PRESS RELEASE – OVER a decade ago, October 24 has been designated World Polio Day by Rotary International to commemorate the birth of Jonas Salk, who led the first team to develop a vaccine against Poliomyelitis, better known as polio.
The World Health Organization (WHO) identifies polio as a “crippling and potentially fatal infectious disease” for which there is no cure. However, polio can be prevented through immunization.
For much of the world, the story of polio is a simple one. After many years of fear, a vaccine was developed and in the developed world the disease was conquered. But for some of the underdeveloped world, the story was different in that the vaccine was not available in many countries, was too expensive or children simply could not be reached.
While the rest of the world relegated polio to its museums, those with limited access to the vaccine continued to fall victim to the disease, until Rotary stepped in and made a commitment to children that no matter where they lived or what their circumstances, they deserved to live free of polio.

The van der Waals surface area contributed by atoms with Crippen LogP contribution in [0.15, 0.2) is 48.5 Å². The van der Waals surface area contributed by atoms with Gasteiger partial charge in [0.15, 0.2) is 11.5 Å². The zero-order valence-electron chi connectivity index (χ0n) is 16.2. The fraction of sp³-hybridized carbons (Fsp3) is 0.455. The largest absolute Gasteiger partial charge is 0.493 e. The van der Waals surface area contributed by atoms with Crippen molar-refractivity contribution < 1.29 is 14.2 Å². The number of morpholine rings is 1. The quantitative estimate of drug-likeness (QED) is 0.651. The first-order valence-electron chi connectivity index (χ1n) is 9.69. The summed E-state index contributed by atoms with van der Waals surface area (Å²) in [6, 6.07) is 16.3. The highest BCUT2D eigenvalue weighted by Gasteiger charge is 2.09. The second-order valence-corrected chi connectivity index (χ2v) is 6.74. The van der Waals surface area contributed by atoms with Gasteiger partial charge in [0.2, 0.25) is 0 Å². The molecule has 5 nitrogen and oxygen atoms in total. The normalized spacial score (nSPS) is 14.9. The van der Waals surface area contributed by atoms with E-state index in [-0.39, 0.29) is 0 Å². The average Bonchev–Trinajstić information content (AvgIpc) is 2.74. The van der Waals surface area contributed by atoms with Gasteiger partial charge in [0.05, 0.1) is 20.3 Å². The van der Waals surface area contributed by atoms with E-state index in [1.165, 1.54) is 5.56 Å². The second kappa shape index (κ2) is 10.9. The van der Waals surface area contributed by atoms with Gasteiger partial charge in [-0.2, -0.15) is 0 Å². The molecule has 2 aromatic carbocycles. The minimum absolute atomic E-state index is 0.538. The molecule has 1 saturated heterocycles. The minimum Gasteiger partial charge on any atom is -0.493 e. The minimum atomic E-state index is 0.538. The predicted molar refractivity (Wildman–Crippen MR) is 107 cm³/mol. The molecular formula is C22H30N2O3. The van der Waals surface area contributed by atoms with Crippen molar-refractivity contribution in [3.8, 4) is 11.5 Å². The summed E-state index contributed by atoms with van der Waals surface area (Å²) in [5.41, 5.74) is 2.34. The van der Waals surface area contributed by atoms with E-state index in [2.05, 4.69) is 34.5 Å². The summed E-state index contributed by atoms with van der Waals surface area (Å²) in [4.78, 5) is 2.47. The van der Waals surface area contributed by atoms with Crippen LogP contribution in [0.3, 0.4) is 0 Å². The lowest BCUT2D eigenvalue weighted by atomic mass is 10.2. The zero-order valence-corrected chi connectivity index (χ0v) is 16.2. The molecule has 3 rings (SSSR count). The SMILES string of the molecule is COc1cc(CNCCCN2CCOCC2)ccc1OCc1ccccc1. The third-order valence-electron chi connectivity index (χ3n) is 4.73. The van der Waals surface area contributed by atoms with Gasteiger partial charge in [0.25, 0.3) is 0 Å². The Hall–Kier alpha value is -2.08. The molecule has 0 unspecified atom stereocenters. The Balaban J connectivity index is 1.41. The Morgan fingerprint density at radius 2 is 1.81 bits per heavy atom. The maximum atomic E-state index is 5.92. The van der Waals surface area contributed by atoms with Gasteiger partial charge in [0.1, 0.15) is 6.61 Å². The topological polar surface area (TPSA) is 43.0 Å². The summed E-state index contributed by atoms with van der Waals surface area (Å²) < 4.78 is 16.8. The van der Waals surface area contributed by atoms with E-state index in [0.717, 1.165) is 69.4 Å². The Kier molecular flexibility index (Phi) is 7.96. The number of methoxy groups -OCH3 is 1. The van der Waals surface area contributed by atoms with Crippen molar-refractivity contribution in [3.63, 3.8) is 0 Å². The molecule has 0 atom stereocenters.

PolioPlus, a Global Polio Eradication Initiative, through the efforts of a public-private partnership that includes Rotary, the World Health Organization and governments of the world, has reduced the number of cases of polio from an estimated 350,000 per year to just a few in 2017. The objective is to reach zero cases. To this end, Rotary International has committed to raising US$50 million a year for the next three years.
The Rotary Club of St. Lucia, through its various charitable fundraising activities, donates regularly to the global fund. In this regard, I take this opportunity to thank all of you for your continuous support of our activities and generous donations over the years.
This year, the Rotary Club of St. Lucia joined Rotary International for a World Polio Day livestream event that took place at the Gates Foundation headquarters in Seattle on October 24.